IMF prescribes fiscal support for households

2023-05-12 08:15:20China Daily Editor : Li Yan ECNS App Download

Experts call for more monetary easing, deepening of consumption rebound

China may need to boost fiscal support for households and launch additional monetary easing as the latest economic figures indicate that demand is yet to recover fully, experts at the International Monetary Fund and investment banks said on Thursday.

Krishna Srinivasan, director of the Asia and Pacific Department of the IMF, said China's reopening has led to a strong rebound in consumption in the first quarter and the recovery is expected to continue and be led by services.

Yet the property sector has recovered relatively slowly and may remain subdued, Srinivasan said. Given the prevalence of nearterm downside risks, it will be important for macroeconomic policies to support the recovery.

The IMF recommends that China's fiscal policy remain neutral and avoid premature tightening with support geared toward households, Srinivasan said, adding that monetary policy should remain accommodative in 2023.

"Reducing precautionary savings and boosting consumption will require strengthening the social protection system," he said.

He made the remarks at a news conference on Thursday in Beijing, which was co-organized by the IMF and the China Finance 40 Forum, a think tank. The conference was aimed at introducing the IMF's Regional Economic Outlook: Asia and Pacific, updated this month.

According to the outlook, China's economic growth is projected to rebound to 5.2 percent this year from 3 percent last year, serving as a primary driver of growth in the Asia-Pacific region, which is expected to reach 4.6 percent this year, up from 3.8 percent in 2022.

Yet, experts cautioned that China's economic rebound is partly attributable to last year's low comparison base, and the economy's underlying growth momentum still needs to be consolidated.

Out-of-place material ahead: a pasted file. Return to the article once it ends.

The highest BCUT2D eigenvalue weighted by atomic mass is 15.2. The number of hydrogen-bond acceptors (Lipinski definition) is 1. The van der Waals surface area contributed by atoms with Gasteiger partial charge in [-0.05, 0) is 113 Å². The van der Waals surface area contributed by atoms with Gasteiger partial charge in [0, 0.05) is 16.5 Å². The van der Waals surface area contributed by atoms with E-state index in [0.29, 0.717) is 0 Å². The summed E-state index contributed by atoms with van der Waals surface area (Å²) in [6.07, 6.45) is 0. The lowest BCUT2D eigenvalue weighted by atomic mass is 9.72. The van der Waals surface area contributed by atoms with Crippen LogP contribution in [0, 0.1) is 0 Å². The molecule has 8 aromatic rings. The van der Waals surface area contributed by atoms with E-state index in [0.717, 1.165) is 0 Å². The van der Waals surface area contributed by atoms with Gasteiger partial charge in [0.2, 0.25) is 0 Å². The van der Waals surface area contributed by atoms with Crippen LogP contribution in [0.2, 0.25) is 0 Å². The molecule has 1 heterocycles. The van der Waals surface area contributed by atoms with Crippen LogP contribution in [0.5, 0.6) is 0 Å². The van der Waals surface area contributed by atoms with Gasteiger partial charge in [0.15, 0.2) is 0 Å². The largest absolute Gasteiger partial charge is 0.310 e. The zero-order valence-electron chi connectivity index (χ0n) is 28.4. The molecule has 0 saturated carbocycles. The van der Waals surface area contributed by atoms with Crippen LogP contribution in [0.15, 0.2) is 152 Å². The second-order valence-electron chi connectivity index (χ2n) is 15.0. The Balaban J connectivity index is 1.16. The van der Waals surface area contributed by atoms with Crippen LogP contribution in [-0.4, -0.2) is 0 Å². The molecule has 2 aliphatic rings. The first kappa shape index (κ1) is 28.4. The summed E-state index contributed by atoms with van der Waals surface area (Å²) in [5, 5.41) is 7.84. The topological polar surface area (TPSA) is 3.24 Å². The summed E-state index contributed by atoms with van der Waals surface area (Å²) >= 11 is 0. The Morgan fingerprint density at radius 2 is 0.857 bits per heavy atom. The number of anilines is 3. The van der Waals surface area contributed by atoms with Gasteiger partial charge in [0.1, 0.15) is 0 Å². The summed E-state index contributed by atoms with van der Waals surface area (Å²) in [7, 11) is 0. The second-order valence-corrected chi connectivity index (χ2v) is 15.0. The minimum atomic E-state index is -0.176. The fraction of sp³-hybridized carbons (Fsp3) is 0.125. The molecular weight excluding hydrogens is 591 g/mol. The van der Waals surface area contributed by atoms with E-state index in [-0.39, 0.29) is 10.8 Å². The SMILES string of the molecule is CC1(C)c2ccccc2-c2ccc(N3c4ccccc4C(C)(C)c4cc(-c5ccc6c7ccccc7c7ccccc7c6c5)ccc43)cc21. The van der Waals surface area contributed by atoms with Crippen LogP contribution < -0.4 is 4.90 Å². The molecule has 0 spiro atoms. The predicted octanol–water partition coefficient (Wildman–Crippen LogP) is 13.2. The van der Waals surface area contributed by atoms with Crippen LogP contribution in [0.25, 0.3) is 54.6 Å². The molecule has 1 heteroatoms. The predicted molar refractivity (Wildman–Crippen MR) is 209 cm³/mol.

"Both price indicators and employment figures show that demand is now relatively subdued," said Peng Wensheng, a CF40 member and chief economist at investment bank China International Capital Corp.

China's consumer price index, a main gauge of inflation, climbed 0.1 percent from a year earlier in April, down from the 0.7 percent rise in March, cooling to the lowest rate since February 2021, the National Bureau of Statistics said on Thursday. Experts said easing inflation is seen as indicative of mild demand in the economy.

Moreover, data from the People's Bank of China, the country's central bank, showed on Thursday that the country's new yuan-denominated loans totaled 718.8 billion yuan ($103.6 billion) in April. The number was up by 64.9 billion yuan year-on-year but was down from 3.89 trillion yuan in March, indicating that the recovery in lending demand may not yet be solid, experts said.

Citing that fiscal transfers to low-income households will be effective in boosting demand, Peng said such measures will help households better deal with their debt burden that has intensified due to COVID-19 and thus boost consumption.

On the monetary front, market sources and news reports said on Thursday that commercial banks are set to reduce interest rates for certain types of corporate deposits this month, following some small and medium-sized banks' cuts to their deposit rates earlier this year.

Sonali Jain-Chandra, IMF mission chief for China, said the recent cuts in deposit rates are in line with her suggestion that China should launch additional monetary easing as inflation remains low while growth momentum needs to be consolidated.


Most popular in 24h

MoreTop news


Back to top About Us | Jobs | Contact Us | Privacy Policy
Copyright ©1999-2023 All rights reserved.
Reproduction in whole or in part without permission is prohibited.
[网上传播视听节目许可证(0106168)] [京ICP证040655号]
[京公网安备 11010202009201号] [京ICP备05004340号-1]